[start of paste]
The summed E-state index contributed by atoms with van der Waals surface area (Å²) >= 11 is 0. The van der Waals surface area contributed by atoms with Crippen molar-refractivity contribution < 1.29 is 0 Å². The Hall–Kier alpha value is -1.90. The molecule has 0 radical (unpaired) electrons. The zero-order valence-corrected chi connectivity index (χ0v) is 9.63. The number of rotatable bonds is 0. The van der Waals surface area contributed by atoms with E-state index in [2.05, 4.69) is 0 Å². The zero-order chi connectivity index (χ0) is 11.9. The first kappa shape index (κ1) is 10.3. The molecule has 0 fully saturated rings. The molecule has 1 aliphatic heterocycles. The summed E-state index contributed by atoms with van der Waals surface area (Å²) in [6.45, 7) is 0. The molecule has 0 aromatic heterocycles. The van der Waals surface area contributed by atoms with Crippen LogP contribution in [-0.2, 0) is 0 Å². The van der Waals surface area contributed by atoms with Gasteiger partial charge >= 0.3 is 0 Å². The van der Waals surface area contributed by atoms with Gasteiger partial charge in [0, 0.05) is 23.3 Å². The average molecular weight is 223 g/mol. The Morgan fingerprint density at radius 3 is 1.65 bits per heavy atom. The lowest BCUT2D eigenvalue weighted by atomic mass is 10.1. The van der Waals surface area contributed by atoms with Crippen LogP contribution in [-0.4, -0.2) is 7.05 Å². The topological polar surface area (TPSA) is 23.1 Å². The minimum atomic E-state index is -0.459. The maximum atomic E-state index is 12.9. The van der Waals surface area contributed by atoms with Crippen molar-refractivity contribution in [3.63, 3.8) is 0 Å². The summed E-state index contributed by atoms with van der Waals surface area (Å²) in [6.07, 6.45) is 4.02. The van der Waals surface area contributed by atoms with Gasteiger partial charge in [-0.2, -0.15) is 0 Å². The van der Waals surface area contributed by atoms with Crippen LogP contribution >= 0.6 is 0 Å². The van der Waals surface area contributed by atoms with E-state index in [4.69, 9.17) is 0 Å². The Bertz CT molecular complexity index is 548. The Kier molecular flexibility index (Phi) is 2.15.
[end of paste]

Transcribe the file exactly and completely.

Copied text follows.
The summed E-state index contributed by atoms with van der Waals surface area (Å²) >= 11 is 0. The van der Waals surface area contributed by atoms with Crippen molar-refractivity contribution < 1.29 is 0 Å². The Hall–Kier alpha value is -1.90. The molecule has 0 radical (unpaired) electrons. The zero-order valence-corrected chi connectivity index (χ0v) is 9.63. The number of rotatable bonds is 0. The van der Waals surface area contributed by atoms with E-state index in [2.05, 4.69) is 0 Å². The zero-order chi connectivity index (χ0) is 11.9. The first kappa shape index (κ1) is 10.3. The molecule has 0 fully saturated rings. The molecule has 1 aliphatic heterocycles. The summed E-state index contributed by atoms with van der Waals surface area (Å²) in [6.45, 7) is 0. The molecule has 0 aromatic heterocycles. The van der Waals surface area contributed by atoms with Crippen LogP contribution in [-0.2, 0) is 0 Å². The van der Waals surface area contributed by atoms with Gasteiger partial charge >= 0.3 is 0 Å². The van der Waals surface area contributed by atoms with Gasteiger partial charge in [0, 0.05) is 23.3 Å². The average molecular weight is 223 g/mol. The Morgan fingerprint density at radius 3 is 1.65 bits per heavy atom. The lowest BCUT2D eigenvalue weighted by atomic mass is 10.1. The van der Waals surface area contributed by atoms with Crippen LogP contribution in [-0.4, -0.2) is 7.05 Å². The topological polar surface area (TPSA) is 23.1 Å². The minimum atomic E-state index is -0.459. The maximum atomic E-state index is 12.9. The van der Waals surface area contributed by atoms with Crippen molar-refractivity contribution in [3.63, 3.8) is 0 Å². The summed E-state index contributed by atoms with van der Waals surface area (Å²) in [6.07, 6.45) is 4.02. The van der Waals surface area contributed by atoms with Gasteiger partial charge in [-0.2, -0.15) is 0 Å². The van der Waals surface area contributed by atoms with Crippen LogP contribution >= 0.6 is 0 Å². The van der Waals surface area contributed by atoms with E-state index in [4.69, 9.17) is 0 Å². The Bertz CT molecular complexity index is 548. The Kier molecular flexibility index (Phi) is 2.15.